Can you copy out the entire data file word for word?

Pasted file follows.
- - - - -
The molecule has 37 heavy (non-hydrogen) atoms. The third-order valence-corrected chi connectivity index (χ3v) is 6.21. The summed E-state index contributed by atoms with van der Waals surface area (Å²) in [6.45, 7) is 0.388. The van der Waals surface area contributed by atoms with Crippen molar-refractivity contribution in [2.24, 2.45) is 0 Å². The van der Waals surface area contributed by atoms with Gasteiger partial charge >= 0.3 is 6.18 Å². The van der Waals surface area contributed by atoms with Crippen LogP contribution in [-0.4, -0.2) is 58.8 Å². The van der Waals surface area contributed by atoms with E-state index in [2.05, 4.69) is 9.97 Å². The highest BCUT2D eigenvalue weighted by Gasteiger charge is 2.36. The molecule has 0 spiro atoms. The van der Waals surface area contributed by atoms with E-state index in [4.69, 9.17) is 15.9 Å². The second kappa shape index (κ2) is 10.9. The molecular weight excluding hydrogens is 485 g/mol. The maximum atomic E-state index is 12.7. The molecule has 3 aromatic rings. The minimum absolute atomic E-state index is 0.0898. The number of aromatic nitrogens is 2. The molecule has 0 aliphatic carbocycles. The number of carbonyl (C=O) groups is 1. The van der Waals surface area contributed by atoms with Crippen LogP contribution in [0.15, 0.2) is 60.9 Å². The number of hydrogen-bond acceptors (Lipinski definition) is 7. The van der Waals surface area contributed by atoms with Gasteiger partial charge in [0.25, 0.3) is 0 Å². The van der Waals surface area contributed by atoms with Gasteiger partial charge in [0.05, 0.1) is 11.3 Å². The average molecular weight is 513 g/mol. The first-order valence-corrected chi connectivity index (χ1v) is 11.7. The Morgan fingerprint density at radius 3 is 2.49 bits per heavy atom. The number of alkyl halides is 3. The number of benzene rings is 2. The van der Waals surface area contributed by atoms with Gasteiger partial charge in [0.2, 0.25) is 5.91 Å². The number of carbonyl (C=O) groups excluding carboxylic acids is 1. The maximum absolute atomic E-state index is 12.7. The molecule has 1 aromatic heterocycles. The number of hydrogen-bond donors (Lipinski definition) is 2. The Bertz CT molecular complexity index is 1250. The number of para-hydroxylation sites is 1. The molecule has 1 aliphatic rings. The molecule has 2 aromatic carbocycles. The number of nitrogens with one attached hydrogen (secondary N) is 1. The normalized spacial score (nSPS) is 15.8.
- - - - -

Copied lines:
The molecule has 37 heavy (non-hydrogen) atoms. The third-order valence-corrected chi connectivity index (χ3v) is 6.21. The summed E-state index contributed by atoms with van der Waals surface area (Å²) in [6.45, 7) is 0.388. The van der Waals surface area contributed by atoms with Crippen molar-refractivity contribution in [2.24, 2.45) is 0 Å². The van der Waals surface area contributed by atoms with Gasteiger partial charge >= 0.3 is 6.18 Å². The van der Waals surface area contributed by atoms with Crippen LogP contribution in [-0.4, -0.2) is 58.8 Å². The van der Waals surface area contributed by atoms with E-state index in [2.05, 4.69) is 9.97 Å². The highest BCUT2D eigenvalue weighted by Gasteiger charge is 2.36. The molecule has 0 spiro atoms. The van der Waals surface area contributed by atoms with E-state index in [4.69, 9.17) is 15.9 Å². The second kappa shape index (κ2) is 10.9. The molecular weight excluding hydrogens is 485 g/mol. The maximum atomic E-state index is 12.7. The molecule has 3 aromatic rings. The minimum absolute atomic E-state index is 0.0898. The number of aromatic nitrogens is 2. The molecule has 0 aliphatic carbocycles. The number of carbonyl (C=O) groups is 1. The van der Waals surface area contributed by atoms with Crippen LogP contribution in [0.15, 0.2) is 60.9 Å². The number of hydrogen-bond acceptors (Lipinski definition) is 7. The van der Waals surface area contributed by atoms with Gasteiger partial charge in [0.25, 0.3) is 0 Å². The van der Waals surface area contributed by atoms with Gasteiger partial charge in [0.05, 0.1) is 11.3 Å². The average molecular weight is 513 g/mol. The first-order valence-corrected chi connectivity index (χ1v) is 11.7. The Morgan fingerprint density at radius 3 is 2.49 bits per heavy atom. The number of alkyl halides is 3. The number of benzene rings is 2. The van der Waals surface area contributed by atoms with Gasteiger partial charge in [0.2, 0.25) is 5.91 Å². The number of carbonyl (C=O) groups excluding carboxylic acids is 1. The maximum absolute atomic E-state index is 12.7. The molecule has 1 aromatic heterocycles. The number of hydrogen-bond donors (Lipinski definition) is 2. The Bertz CT molecular complexity index is 1250. The number of para-hydroxylation sites is 1. The molecule has 1 aliphatic rings. The molecule has 2 aromatic carbocycles. The number of nitrogens with one attached hydrogen (secondary N) is 1. The normalized spacial score (nSPS) is 15.8.